One item of note to anyone else doing this. Cooking oils (like vegetable, corn, etc) will turn rancid and impart a bad taste to foods used on it. Better to use simple Mineral Oil (easily found at CVS (etc) and grocery stores). Just keep pouring it on and rubbing in until it won't absorb any more

author
dataman001 made it! (author)dataman0012017-02-19

Right on!! Walnut oil will work well also without turning rancid. Do not use vegitable oil!!!!!!!

author
GregJ72 made it! (author)2017-02-19

Nice looking cutting board but having opposing direction wood grain will lead to a joint failure after exposed to moisture. It would have been better if all the grain were running in the same direction.

author
JeffMustache made it! (author)2017-02-19

Looks amazing! I might even have a go at it myself some time... :)

author
linnea_a made it! (author)2017-02-16

This looks amazing! I subscribed to your channel. It looks like the solid "mortar" strips are long grain and the bricks strips are end grain, are the woods stable enough for that to not be a problem? (Did that question make sense?)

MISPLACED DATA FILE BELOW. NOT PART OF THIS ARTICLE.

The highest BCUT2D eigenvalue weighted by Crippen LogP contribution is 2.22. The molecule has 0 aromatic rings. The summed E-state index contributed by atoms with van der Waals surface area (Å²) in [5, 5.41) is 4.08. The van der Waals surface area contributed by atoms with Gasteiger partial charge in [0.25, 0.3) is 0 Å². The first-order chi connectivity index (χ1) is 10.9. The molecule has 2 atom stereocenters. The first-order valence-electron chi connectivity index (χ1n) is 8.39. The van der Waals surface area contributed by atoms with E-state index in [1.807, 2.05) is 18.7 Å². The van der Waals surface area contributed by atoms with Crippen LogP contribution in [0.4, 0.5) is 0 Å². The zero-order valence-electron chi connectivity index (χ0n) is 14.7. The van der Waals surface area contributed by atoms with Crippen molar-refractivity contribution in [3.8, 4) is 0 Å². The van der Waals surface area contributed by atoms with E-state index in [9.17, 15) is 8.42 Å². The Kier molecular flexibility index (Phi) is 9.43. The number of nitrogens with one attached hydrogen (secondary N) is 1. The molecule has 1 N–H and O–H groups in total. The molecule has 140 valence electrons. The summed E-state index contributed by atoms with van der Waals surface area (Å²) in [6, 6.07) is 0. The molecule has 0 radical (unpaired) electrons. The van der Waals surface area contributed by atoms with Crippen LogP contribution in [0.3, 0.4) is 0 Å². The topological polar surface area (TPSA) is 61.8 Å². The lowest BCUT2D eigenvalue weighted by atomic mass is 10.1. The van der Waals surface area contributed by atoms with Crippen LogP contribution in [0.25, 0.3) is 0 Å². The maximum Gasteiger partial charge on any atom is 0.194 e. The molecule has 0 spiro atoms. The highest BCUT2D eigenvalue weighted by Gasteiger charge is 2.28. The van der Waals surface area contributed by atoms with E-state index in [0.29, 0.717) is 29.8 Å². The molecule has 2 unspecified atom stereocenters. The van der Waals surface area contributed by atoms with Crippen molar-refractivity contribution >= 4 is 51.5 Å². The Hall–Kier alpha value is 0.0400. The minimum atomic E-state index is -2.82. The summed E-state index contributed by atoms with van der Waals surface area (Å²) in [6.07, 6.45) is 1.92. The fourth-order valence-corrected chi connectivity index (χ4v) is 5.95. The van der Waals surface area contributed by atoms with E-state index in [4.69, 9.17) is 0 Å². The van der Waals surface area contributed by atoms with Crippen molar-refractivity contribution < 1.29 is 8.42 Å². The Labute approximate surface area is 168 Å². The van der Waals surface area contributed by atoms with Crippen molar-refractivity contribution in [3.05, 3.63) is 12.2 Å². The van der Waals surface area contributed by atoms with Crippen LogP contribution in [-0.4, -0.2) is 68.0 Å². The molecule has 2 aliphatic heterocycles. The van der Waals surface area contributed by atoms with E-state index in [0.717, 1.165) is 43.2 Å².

author
MartinB237 made it! (author)MartinB2372017-02-19

Good remark. That is kind of critical with this design, in woodworking you normally try to avoid gluing up cross grain like this. I am curious if this will work over a longer period of time. Looks cool though.

author
askjerry made it! (author)2017-02-19

Nice design... great job!

author
KenS2 made it! (author)2017-02-19

Hi, really like the look, very unique for a cutting board. Some advice though, watch those fingers pushing small wood on the jointer, handled push sticks are a good idea. The cross grain gluing, end to face grain may not hold up the wet environment of a cutting board, and the differential movement forces may open the joints along the ash strings. I have had good luck over the years limiting cross grain confined joints to about 4 or 5 inches, but you never really know what the limits are!, wood is like that.

author
BurlyWoodWorks - Create Something made it! (author)2017-02-16

This is one cool board! Gotta make me one!

About This Instructable

12,399views

159favorites

License:

Bio: I enjoy simple DIY projects and enjoy sharing them with others. I'm 33 and I am a sheet metal worker by trade. I really ... More »
More by adamf135:Wooden Cube PuzzleShelf With Secret CompartmentAcrylic Light (BAR SIGN)
Add instructable to: